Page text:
It was in the 1930s when astronomer Fritz Zwicky first showed that the amount of luminous matter in clusters of galaxies was not enough to explain their gravitational binding. More astrophysical evidence has been accumulated since then: astronomical observations of spiral galaxies, gravitational lensing phenomena, the anisotropy in the cosmic microwave background and the large-scale structure of the Universe all show that approximately 95% of the Universe does not consist of ordinary matter. Out of this, ∼ 23% is constituted of dark matter (DM) while the remaining ∼ 72% is called dark energy, a still unknown form of energy which is responsible for the accelerated expansion of the Universe (we will not discuss it here though).
While there exist tantalising evidences for the presence of a dark component of matter in the Universe, its nature remains unknown. Current astrophysical and cosmological observations favour a particle nature of DM, called non-baryonic DM. However, since none of the known particles of the Standard Model (SM) of particle physics can explain it, a plethora of new candidates have been introduced to account for DM. Of particular interest are DM particles with weak interactions, labeled as WIMPs (Weakly-Interacting Massive Particles). WIMPs possess the promising property that their current abundance, when extrapolated from an equilibrium state in the early Universe, can account for all DM. These compelling DM candidates are present in popular extensions of the SM, such as Supersymmetry and Universal Extra Dimensions, for instance. Many proposed theories to solve other longstanding puzzles of the SM have indeed the additional feature of predicting new particles with the properties required by DM.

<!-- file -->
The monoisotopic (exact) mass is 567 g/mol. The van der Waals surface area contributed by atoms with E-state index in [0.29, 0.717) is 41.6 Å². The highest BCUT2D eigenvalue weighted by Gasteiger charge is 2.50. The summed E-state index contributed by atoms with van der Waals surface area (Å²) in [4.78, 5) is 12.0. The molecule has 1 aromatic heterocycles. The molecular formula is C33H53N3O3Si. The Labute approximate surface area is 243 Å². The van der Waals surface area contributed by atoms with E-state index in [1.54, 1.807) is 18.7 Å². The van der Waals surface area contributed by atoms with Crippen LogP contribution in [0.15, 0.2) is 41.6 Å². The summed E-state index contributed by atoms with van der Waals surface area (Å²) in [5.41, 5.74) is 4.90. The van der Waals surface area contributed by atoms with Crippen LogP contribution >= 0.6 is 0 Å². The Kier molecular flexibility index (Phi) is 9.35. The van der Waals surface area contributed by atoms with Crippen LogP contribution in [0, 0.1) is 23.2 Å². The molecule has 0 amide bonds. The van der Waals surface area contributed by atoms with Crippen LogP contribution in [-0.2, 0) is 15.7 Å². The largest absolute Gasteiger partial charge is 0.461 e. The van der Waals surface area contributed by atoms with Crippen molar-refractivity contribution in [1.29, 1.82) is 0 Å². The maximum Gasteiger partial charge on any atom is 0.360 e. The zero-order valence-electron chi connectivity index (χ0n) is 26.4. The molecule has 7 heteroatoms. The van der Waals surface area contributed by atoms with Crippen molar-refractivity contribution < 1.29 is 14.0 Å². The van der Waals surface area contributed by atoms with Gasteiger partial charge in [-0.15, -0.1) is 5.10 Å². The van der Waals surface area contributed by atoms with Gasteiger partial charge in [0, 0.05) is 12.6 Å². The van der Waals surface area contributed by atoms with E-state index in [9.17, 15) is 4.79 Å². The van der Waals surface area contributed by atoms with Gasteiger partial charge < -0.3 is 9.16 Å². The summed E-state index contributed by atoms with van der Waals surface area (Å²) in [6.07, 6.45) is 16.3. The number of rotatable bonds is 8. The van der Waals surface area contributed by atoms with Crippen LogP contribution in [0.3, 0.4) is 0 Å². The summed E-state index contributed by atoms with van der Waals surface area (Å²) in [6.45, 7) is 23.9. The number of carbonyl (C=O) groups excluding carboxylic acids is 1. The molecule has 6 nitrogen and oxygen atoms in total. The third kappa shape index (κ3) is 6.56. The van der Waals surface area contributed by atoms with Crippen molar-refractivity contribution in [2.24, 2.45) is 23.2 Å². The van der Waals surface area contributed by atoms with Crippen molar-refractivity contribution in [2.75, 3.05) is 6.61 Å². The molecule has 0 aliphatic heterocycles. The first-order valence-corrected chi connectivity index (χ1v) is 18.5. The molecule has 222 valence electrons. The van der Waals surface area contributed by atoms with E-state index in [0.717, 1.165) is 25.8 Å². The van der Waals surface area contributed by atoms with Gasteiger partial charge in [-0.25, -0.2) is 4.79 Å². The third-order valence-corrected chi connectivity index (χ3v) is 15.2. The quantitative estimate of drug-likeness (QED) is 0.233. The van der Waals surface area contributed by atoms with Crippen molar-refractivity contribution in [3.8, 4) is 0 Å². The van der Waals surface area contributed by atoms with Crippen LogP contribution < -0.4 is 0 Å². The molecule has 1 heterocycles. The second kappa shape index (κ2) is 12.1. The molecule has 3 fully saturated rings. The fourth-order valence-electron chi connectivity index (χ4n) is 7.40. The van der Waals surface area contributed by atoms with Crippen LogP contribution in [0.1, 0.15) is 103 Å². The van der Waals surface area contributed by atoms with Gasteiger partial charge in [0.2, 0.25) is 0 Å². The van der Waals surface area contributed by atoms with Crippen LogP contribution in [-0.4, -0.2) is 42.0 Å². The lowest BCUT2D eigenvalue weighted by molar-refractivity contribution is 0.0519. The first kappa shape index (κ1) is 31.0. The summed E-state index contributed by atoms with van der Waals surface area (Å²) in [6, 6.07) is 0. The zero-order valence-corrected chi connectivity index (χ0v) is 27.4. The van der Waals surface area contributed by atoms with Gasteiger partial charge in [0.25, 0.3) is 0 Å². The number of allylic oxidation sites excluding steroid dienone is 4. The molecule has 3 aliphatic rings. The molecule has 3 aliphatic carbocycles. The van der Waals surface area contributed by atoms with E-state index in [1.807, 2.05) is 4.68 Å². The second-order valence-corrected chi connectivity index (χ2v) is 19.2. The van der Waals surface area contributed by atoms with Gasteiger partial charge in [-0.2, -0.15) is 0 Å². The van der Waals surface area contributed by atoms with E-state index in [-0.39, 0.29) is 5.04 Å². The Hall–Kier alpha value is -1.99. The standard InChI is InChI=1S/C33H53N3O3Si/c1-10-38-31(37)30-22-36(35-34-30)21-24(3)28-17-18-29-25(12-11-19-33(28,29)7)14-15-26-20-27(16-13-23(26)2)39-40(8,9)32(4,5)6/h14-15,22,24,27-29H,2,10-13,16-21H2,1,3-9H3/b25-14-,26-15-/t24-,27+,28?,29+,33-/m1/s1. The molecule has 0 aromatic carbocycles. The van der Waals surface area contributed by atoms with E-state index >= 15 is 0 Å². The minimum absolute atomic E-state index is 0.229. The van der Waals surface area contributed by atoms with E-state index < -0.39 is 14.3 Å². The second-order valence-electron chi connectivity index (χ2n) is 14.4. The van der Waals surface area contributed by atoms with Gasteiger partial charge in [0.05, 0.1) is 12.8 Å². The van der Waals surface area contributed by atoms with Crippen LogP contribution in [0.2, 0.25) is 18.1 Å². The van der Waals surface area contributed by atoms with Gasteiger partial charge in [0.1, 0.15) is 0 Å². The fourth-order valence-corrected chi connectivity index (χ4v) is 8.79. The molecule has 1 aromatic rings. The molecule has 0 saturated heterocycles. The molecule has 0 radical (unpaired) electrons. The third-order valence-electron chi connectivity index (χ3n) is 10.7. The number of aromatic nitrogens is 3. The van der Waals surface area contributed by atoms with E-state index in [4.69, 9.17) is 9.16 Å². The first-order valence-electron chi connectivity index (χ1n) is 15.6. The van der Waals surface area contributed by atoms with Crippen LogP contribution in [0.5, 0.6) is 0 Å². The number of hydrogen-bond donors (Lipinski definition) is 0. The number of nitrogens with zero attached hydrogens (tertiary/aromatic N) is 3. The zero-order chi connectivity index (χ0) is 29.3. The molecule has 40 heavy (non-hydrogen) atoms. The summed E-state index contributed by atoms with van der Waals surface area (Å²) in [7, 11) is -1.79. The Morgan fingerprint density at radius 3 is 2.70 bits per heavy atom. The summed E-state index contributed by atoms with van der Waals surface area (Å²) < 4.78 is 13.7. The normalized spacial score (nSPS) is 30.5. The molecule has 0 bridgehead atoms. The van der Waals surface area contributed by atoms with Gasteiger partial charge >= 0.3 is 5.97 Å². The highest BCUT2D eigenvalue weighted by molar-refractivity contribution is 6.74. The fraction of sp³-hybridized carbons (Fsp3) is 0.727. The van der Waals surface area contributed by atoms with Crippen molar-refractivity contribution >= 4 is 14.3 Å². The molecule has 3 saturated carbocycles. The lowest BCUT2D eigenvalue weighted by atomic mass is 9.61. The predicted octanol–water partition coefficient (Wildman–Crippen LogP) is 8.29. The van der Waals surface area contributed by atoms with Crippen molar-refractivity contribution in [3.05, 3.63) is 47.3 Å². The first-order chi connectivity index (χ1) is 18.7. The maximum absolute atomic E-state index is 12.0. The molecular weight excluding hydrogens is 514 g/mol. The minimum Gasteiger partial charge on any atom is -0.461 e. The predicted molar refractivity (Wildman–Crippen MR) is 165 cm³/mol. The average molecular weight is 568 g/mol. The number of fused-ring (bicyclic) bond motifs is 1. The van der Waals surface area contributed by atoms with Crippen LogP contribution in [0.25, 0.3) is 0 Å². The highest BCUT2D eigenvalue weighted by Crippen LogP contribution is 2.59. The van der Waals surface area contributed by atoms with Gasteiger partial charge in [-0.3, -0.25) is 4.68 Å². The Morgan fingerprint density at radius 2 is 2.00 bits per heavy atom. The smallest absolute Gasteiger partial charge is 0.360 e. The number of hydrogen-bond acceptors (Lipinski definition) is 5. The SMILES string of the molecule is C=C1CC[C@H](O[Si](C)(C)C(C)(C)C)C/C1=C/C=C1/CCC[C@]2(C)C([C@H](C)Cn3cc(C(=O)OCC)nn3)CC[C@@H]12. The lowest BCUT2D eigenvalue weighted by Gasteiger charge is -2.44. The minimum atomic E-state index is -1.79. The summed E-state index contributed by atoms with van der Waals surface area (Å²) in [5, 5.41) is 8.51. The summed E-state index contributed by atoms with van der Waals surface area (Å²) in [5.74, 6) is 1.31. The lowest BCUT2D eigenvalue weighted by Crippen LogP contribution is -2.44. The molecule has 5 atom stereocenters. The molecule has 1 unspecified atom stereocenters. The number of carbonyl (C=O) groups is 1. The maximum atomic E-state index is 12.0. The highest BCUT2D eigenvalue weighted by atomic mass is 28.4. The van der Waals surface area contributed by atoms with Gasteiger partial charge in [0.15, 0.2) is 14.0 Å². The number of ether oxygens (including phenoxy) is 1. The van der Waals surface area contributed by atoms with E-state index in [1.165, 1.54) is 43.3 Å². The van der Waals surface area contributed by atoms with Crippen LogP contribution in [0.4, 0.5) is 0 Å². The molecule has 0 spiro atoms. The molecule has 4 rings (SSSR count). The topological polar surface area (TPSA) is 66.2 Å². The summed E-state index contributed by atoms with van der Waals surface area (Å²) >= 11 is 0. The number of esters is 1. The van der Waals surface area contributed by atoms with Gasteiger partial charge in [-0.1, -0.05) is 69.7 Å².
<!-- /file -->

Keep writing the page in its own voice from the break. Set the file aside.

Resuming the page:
Identifying the nature and the properties of particle DM is a primary goal of modern theoretical physics. At this purpose, two strategies have been envisaged:
• direct detection which consists in looking for elastic scattering of galactic WIMPs off atomic nuclei in low background underground detectors;